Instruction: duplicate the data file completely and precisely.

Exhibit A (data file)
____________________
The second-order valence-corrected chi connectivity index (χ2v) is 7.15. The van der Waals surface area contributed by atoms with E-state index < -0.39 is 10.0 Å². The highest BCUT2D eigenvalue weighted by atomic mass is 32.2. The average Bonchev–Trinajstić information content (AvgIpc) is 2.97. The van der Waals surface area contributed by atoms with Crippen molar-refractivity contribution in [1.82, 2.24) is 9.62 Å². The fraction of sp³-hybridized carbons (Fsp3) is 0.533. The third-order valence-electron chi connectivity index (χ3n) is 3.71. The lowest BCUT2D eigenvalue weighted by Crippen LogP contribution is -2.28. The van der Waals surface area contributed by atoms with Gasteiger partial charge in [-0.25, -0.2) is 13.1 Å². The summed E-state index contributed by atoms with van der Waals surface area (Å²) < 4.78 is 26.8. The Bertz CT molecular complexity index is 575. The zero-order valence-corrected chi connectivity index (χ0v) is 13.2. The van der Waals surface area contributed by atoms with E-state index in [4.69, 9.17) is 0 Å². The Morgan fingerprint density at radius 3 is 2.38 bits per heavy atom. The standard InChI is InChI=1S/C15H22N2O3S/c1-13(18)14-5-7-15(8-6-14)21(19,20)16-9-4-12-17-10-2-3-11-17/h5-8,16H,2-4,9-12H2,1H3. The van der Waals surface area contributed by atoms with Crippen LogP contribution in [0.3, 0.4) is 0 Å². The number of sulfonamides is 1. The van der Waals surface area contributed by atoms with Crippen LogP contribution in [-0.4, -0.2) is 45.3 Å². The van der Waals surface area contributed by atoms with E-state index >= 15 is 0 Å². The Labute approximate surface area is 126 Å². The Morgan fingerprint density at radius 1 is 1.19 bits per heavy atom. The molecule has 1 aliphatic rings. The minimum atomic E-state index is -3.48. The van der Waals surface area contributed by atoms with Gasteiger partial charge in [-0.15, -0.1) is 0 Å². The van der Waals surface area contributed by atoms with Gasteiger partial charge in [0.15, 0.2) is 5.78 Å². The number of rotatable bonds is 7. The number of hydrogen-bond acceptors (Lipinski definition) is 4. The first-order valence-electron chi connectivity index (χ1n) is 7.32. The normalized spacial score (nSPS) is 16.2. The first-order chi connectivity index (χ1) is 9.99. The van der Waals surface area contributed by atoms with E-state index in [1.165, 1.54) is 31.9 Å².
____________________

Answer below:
The second-order valence-corrected chi connectivity index (χ2v) is 7.15. The van der Waals surface area contributed by atoms with E-state index < -0.39 is 10.0 Å². The highest BCUT2D eigenvalue weighted by atomic mass is 32.2. The average Bonchev–Trinajstić information content (AvgIpc) is 2.97. The van der Waals surface area contributed by atoms with Crippen molar-refractivity contribution in [1.82, 2.24) is 9.62 Å². The fraction of sp³-hybridized carbons (Fsp3) is 0.533. The third-order valence-electron chi connectivity index (χ3n) is 3.71. The lowest BCUT2D eigenvalue weighted by Crippen LogP contribution is -2.28. The van der Waals surface area contributed by atoms with Gasteiger partial charge in [-0.25, -0.2) is 13.1 Å². The summed E-state index contributed by atoms with van der Waals surface area (Å²) < 4.78 is 26.8. The Bertz CT molecular complexity index is 575. The zero-order valence-corrected chi connectivity index (χ0v) is 13.2. The van der Waals surface area contributed by atoms with E-state index in [4.69, 9.17) is 0 Å². The Morgan fingerprint density at radius 3 is 2.38 bits per heavy atom. The standard InChI is InChI=1S/C15H22N2O3S/c1-13(18)14-5-7-15(8-6-14)21(19,20)16-9-4-12-17-10-2-3-11-17/h5-8,16H,2-4,9-12H2,1H3. The van der Waals surface area contributed by atoms with Crippen LogP contribution in [0.3, 0.4) is 0 Å². The number of sulfonamides is 1. The van der Waals surface area contributed by atoms with Crippen LogP contribution in [-0.4, -0.2) is 45.3 Å². The van der Waals surface area contributed by atoms with E-state index >= 15 is 0 Å². The Labute approximate surface area is 126 Å². The Morgan fingerprint density at radius 1 is 1.19 bits per heavy atom. The molecule has 1 aliphatic rings. The minimum atomic E-state index is -3.48. The van der Waals surface area contributed by atoms with Gasteiger partial charge in [-0.15, -0.1) is 0 Å². The van der Waals surface area contributed by atoms with Gasteiger partial charge in [0.15, 0.2) is 5.78 Å². The number of rotatable bonds is 7. The number of hydrogen-bond acceptors (Lipinski definition) is 4. The first-order valence-electron chi connectivity index (χ1n) is 7.32. The normalized spacial score (nSPS) is 16.2. The first-order chi connectivity index (χ1) is 9.99. The van der Waals surface area contributed by atoms with E-state index in [1.165, 1.54) is 31.9 Å².